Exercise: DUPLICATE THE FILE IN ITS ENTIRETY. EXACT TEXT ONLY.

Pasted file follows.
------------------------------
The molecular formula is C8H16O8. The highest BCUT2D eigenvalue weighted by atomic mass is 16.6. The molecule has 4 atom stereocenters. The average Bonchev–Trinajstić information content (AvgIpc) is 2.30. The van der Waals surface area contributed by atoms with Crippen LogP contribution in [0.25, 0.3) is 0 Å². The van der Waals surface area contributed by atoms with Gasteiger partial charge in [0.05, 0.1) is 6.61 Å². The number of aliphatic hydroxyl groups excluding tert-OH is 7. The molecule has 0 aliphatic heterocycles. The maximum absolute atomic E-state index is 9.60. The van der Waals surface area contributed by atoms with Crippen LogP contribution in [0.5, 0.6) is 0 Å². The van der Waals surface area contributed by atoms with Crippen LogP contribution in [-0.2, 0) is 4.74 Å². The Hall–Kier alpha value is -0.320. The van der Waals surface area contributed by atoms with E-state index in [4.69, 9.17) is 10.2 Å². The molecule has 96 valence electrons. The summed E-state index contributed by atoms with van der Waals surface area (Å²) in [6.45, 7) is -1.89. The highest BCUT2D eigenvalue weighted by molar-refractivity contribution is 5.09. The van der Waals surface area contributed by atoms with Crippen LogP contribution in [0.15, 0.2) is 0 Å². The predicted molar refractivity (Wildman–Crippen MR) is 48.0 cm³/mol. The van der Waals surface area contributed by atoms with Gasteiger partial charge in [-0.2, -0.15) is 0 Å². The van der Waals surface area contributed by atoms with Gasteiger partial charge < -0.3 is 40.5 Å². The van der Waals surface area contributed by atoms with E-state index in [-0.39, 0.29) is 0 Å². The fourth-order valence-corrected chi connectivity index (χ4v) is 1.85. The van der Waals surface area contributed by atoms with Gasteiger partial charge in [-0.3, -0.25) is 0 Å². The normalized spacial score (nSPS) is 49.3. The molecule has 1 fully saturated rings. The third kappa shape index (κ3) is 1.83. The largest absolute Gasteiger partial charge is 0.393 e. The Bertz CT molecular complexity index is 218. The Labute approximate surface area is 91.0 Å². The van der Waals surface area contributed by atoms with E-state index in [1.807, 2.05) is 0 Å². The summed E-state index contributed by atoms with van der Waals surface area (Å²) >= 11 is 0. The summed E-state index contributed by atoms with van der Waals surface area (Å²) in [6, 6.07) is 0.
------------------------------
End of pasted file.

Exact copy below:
The molecular formula is C8H16O8. The highest BCUT2D eigenvalue weighted by atomic mass is 16.6. The molecule has 4 atom stereocenters. The average Bonchev–Trinajstić information content (AvgIpc) is 2.30. The van der Waals surface area contributed by atoms with Crippen LogP contribution in [0.25, 0.3) is 0 Å². The van der Waals surface area contributed by atoms with Gasteiger partial charge in [0.05, 0.1) is 6.61 Å². The number of aliphatic hydroxyl groups excluding tert-OH is 7. The molecule has 0 aliphatic heterocycles. The maximum absolute atomic E-state index is 9.60. The van der Waals surface area contributed by atoms with Crippen LogP contribution in [0.5, 0.6) is 0 Å². The van der Waals surface area contributed by atoms with Crippen LogP contribution in [-0.2, 0) is 4.74 Å². The Hall–Kier alpha value is -0.320. The van der Waals surface area contributed by atoms with E-state index in [4.69, 9.17) is 10.2 Å². The molecule has 96 valence electrons. The summed E-state index contributed by atoms with van der Waals surface area (Å²) in [6.45, 7) is -1.89. The highest BCUT2D eigenvalue weighted by molar-refractivity contribution is 5.09. The van der Waals surface area contributed by atoms with Crippen LogP contribution in [0.15, 0.2) is 0 Å². The predicted molar refractivity (Wildman–Crippen MR) is 48.0 cm³/mol. The van der Waals surface area contributed by atoms with Gasteiger partial charge in [-0.2, -0.15) is 0 Å². The van der Waals surface area contributed by atoms with Gasteiger partial charge < -0.3 is 40.5 Å². The van der Waals surface area contributed by atoms with E-state index in [-0.39, 0.29) is 0 Å². The fourth-order valence-corrected chi connectivity index (χ4v) is 1.85. The van der Waals surface area contributed by atoms with Gasteiger partial charge in [-0.3, -0.25) is 0 Å². The normalized spacial score (nSPS) is 49.3. The molecule has 1 fully saturated rings. The third kappa shape index (κ3) is 1.83. The largest absolute Gasteiger partial charge is 0.393 e. The Bertz CT molecular complexity index is 218. The Labute approximate surface area is 91.0 Å². The van der Waals surface area contributed by atoms with E-state index in [1.807, 2.05) is 0 Å². The summed E-state index contributed by atoms with van der Waals surface area (Å²) >= 11 is 0. The summed E-state index contributed by atoms with van der Waals surface area (Å²) in [6, 6.07) is 0.